Contemporary cannabis magazines do more than sell bongs

Editors hope to elevate the conversation around marijuana

Today’s cannabis magazines do more than sell bongs. They celebrate cannabis culture.

Today’s cannabis magazines do more than sell bongs. They celebrate cannabis culture.

Photo by ken magri

Produced by N&R Publications, a division of News & Review.

Have you seen them at a dispensary? Those glossy, full-color magazines? There is a boom of cannabis publications these days, and they do more than simply educate users about flower strains and commercial brands. They normalize the public discourse on cannabis, helping to make it an accepted part of our social fabric. But it’s been a long journey.

In 1991, when Phil Kilv started Weed World in England, he said “the idea was a little more than taboo.” In 1997 he fought in court just to keep publishing. “I have seen global government attitudes ebb and flow towards cannabis,” said Kilv. After 26 years, he feels “the tide has well and truly changed.”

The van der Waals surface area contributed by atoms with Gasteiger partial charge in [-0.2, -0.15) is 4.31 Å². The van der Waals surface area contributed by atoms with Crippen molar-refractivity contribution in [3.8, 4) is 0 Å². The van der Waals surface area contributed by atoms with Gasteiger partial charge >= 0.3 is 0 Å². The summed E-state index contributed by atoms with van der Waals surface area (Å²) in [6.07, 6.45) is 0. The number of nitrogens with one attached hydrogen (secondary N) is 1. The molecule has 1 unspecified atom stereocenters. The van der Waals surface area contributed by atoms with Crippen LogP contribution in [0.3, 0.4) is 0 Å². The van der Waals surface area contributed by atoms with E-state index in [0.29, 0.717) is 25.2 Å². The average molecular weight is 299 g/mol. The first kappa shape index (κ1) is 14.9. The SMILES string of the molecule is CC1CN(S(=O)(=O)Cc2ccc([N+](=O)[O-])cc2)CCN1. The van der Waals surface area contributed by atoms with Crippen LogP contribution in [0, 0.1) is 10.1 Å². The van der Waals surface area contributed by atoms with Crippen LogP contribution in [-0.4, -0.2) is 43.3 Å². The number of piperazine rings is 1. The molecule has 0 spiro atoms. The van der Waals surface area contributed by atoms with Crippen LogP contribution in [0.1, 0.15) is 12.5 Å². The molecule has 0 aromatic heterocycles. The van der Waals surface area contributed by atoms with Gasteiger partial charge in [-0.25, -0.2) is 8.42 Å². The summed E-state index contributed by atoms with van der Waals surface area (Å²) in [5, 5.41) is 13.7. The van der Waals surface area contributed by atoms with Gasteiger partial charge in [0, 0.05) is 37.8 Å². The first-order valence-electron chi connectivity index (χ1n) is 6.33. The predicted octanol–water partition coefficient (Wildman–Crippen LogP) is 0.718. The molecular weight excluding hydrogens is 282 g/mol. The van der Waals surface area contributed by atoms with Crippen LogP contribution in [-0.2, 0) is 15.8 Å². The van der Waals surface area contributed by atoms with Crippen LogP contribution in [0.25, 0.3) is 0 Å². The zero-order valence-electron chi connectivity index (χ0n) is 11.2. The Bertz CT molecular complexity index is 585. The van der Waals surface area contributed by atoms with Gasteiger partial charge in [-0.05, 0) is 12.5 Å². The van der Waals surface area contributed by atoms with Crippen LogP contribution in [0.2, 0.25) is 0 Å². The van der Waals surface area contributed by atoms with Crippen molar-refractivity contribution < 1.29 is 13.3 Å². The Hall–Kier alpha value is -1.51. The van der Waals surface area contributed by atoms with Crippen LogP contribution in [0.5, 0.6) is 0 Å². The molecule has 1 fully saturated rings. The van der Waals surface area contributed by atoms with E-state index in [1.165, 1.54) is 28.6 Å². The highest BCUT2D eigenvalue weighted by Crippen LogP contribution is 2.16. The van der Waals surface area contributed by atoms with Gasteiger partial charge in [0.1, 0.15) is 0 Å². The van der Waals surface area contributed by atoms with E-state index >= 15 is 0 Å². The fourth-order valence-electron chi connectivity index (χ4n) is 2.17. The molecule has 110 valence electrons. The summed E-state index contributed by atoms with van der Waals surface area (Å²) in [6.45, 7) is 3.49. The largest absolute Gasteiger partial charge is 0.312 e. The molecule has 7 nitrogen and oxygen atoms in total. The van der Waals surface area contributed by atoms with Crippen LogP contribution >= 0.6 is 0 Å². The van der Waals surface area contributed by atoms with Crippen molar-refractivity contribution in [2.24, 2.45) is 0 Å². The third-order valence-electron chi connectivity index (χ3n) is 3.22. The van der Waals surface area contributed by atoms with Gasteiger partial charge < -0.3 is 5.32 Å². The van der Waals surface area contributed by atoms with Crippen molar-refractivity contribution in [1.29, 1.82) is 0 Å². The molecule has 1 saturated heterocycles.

Culture magazine celebrated its 100th issue with a look back eight years at their beginning, when only 14 states had medical marijuana laws, and 60 percent of Americans were against legalization. Now, with features on cutting-edge celebrities like CNN’s Anthony Bourdain and the electro-dance duo Krewella, Culture is influencing how cannabis fits into our definitions of contemporary style.

Each magazine has its emphasis. Weed World focuses on cannabis strains and seeds, while Emerald offers ideas for cannabis infused meals, home brews, and do-it-yourself projects. Edibles List features recipes, and Dope magazine concentrates on activities like skateboarding and street art, with an emphasis on inclusivity. Elevate Nevada centers around the issues unique to the Silver State. “We came into the endeavor with a mission to shift the paradigm on weed magazines, as well as take away the stigma,” said Editor-in-Chief Beth Schwartz.

What all cannabis magazines have in common is advocacy. Determined to “normalize the plant,” Dope editor David Bailey says, “Our aim is to continue to illuminate issues that deserve our attention and must be addressed if we wish to both promote and create change.” Articles on research, medicine and responsible use point to the eventual goal of legalization. Together these magazines nudge cannabis culture closer toward the mainstream.

“We’ve watched as the cannabis industry has evolved greatly over the years,” said Jamie Solis, Culture Editor-in-Chief. “We are dedicated to achieving cannabis reform at the federal level.”